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Antenatal screening for candidiasis, trichomoniasis, and gonorrhoea.
  1. R A Sparks,
  2. G L Williams,
  3. J M Boyce,
  4. T C Fitzgerald,
  5. G Shelley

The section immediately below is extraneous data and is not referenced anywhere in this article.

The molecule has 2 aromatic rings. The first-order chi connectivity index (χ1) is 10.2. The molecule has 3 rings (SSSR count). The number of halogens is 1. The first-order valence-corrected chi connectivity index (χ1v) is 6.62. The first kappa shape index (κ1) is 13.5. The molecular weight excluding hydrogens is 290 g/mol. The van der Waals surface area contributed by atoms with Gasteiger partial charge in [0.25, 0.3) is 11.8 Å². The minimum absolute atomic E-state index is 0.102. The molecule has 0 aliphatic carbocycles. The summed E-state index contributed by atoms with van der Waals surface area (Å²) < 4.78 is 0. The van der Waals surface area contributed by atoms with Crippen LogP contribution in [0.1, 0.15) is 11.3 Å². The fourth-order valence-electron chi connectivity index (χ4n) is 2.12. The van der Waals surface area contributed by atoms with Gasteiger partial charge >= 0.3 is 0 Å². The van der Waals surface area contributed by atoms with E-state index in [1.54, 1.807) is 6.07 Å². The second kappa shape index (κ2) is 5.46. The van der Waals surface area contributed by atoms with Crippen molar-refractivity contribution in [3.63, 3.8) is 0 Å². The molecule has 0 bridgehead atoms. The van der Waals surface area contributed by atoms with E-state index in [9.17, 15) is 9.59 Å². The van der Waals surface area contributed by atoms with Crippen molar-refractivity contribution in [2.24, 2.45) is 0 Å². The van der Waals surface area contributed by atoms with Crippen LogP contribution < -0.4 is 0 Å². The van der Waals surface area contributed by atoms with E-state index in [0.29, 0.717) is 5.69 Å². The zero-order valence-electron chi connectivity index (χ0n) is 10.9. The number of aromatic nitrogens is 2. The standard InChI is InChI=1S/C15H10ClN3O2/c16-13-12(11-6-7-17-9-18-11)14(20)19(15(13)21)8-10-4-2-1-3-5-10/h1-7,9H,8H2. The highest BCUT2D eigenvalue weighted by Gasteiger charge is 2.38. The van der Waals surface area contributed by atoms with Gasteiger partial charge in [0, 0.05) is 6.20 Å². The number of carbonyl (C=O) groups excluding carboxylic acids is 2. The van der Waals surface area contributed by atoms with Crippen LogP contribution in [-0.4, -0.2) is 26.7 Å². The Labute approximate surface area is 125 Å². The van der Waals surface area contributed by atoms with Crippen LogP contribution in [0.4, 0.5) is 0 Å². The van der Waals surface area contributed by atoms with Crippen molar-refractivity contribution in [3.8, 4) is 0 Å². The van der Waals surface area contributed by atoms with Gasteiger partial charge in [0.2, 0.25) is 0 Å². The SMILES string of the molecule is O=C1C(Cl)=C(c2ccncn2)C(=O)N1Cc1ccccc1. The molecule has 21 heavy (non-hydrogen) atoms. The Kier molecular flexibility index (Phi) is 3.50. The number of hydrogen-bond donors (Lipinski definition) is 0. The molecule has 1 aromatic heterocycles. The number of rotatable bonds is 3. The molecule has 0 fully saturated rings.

Gonorrhoea was not found to be a problem in antenatal patients. It was found in only one out of 625 women, thus confirming other British surveys which do not agree with the North American figures. Candidiasis is commoner than trichomoniasis (27.4 and 4.7 per cent. prevalence respectively) and culture of a high vaginal swab is more effective as a means of diagnosis than a cervical cytology smear. The two conditions seldom occur together. The detection rate for Candida increases with gestation, but not with age, parity, or premarital and extramarital conception. The species isolated was predominantly Candida albicans. Trichomonads are detected in culture of a high vaginal swab more often than in a cervical cytology smear. Detection does not increase with age, parity, or gestation, but does increase with premarital and extramarital conception. It is difficult to diagnose clinically the cause of vaginal discharge in a pregnant woman.

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